To strengthen the methodological validity of our study, two independent investigators conducted the data collection. In cases of disagreement between the two investigators the results were discussed in meetings of all authors.
Indices of research productivity
The number of published articles was considered as an index of quantity of research productivity. The mean impact factor of the published articles was considered as an index of quality of research productivity. Finally, the product of the number of articles published in a journal multiplied by the impact factor of the journal, for the year studied, was used to evaluate the combined quantity and quality of research productivity. The sum of these products from all journals for each world region within a year was designated as the "total product" for each region within the studied year.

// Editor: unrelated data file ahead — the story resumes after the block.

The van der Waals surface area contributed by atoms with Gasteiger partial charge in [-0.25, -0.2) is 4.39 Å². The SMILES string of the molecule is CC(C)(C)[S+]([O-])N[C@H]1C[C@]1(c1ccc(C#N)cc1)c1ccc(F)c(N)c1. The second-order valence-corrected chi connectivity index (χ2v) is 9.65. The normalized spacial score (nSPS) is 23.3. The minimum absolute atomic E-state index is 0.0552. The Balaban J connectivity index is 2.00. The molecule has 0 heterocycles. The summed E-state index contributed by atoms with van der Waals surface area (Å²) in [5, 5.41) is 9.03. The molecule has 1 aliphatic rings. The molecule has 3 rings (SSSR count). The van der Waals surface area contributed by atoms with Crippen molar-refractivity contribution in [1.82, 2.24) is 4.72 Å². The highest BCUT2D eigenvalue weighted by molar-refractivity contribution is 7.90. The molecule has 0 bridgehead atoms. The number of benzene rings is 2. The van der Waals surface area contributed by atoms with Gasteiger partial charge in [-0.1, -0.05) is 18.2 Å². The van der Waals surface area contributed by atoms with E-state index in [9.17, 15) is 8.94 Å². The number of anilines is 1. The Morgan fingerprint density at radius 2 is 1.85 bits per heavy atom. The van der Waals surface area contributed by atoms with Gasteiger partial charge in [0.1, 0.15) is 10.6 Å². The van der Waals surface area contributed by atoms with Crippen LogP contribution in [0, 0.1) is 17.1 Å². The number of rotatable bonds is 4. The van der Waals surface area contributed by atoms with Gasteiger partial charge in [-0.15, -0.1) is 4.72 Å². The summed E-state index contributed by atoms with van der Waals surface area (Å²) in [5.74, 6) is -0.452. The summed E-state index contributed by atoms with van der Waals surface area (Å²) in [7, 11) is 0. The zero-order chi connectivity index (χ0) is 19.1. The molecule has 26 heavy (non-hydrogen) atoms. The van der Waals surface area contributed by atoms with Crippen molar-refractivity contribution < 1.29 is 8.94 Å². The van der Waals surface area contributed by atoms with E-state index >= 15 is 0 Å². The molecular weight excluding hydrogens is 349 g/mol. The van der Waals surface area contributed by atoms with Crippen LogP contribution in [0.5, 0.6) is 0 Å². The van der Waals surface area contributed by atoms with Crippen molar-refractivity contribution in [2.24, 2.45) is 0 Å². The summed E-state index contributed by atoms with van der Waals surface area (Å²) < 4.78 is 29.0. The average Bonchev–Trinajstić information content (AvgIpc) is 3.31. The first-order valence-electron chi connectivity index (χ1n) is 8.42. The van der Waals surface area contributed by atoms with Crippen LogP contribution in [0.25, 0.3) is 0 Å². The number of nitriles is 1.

To further evaluate factors associated with the research published in Parasitology journals, we used relevant "World Development Indicators"  from the online databases of the World Bank. The research productivity of different world regions was evaluated in relation to total population, gross domestic product (GDP) in standard 1995 US dollars, and gross national income (GNI) per capita (Atlas method).
Eighteen journals met the inclusion criteria and were consequently included in our study (Table 1). During the study period 18,377 articles were published in these journals, of which 18,110 (98.6% of all) were identified by our searches and categorized to their respective regions of origin. The absolute and relative production of articles by each world region, as well as the respective mean impact factor of the articles per region are presented in the 1 (see 1). Western Europe was by far the most productive area in the field of Parasitology, with 34.8% of all articles (6,302 articles) coming from this area. USA ranked second (3,599 articles, 19.9% of total) and Latin America and the Caribbean third (3,111 articles, 17.2% of total). The mean impact factor of all retrieved articles in the study period was 1.60, with articles coming from the USA having the highest (1.88) and articles from Oceania having the second highest (1.86) mean impact factor.
Table 1. Journals analysed in the study